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How to Become an Affiliate with Online Teachers

Posted By TNNA HQ, Thursday, October 12, 2017
Updated: Saturday, October 7, 2017

Falling in Love with Embroidery for the Home

 By Joy MacDonell

In the past two decades, you as an independent retailer have been challenged by the rise of offline mass-market stores. Mass stores were able to leverage lower prices, broader selections and convenience, to put your retail success in jeopardy. But the seemingly overwhelming rise of mass stores has slowed and the new dominant force plaguing both mass and independent retailers is e-commerce. The next decade will be about the market fragmentation e-commerce will create. In this new climate, the independents who best adapt to the needs of the modern e-commerce shopper can not only compete in this new arena, but thrive.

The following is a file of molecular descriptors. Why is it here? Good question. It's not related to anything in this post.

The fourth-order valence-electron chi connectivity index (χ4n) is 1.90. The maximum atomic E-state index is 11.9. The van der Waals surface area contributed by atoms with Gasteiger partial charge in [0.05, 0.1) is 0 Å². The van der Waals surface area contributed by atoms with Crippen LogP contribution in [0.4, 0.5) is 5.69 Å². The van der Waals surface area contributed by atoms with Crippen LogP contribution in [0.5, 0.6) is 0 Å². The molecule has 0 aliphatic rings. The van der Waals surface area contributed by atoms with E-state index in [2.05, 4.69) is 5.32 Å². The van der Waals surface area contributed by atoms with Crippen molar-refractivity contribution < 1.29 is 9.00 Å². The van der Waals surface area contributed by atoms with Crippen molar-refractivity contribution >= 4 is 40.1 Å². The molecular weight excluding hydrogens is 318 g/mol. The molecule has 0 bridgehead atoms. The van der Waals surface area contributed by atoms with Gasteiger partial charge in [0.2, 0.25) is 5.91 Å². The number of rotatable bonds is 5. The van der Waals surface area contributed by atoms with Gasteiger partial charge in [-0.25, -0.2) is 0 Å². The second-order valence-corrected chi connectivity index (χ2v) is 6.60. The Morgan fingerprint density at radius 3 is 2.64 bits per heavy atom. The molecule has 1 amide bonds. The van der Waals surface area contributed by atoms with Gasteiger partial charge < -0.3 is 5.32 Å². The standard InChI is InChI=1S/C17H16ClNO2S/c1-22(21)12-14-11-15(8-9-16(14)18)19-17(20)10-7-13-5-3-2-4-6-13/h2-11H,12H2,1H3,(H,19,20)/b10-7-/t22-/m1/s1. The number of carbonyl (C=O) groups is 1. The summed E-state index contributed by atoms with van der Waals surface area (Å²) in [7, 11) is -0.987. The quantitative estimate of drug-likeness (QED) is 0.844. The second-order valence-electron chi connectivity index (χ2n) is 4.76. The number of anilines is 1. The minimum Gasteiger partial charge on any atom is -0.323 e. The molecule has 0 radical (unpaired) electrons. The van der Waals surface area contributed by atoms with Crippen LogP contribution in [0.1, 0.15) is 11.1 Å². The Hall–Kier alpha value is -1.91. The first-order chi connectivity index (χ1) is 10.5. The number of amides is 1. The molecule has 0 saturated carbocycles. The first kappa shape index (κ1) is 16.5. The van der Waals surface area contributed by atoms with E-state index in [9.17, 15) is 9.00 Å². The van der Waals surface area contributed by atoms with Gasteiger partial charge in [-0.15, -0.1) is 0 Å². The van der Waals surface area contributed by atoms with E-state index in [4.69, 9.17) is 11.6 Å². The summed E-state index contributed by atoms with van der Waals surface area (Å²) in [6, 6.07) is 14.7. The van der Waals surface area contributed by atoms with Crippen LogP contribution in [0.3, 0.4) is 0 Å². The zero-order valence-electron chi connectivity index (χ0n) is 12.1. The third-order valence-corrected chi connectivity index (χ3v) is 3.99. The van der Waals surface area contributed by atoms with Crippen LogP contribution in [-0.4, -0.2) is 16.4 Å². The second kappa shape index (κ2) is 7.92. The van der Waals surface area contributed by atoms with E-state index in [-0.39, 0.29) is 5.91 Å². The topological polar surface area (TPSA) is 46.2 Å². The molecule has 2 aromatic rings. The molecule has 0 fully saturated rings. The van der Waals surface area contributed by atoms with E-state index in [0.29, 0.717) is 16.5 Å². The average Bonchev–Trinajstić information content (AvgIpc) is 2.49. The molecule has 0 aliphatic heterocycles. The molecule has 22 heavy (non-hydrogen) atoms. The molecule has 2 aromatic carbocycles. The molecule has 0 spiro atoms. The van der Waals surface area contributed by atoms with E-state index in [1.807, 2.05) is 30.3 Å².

The old retail goal used to be to get a customer to make a purchase. But in the new online world, an equally important goal should be to get permission to talk to these customers in the future. The most obvious and useful method is to obtain e-mail addresses. Failing that, getting your visitors to follow you on social media is vital to communication and your store’s community. Social media has shown that people enjoy sharing their creations and with a little encouragement from you can provide another outlet for that desire.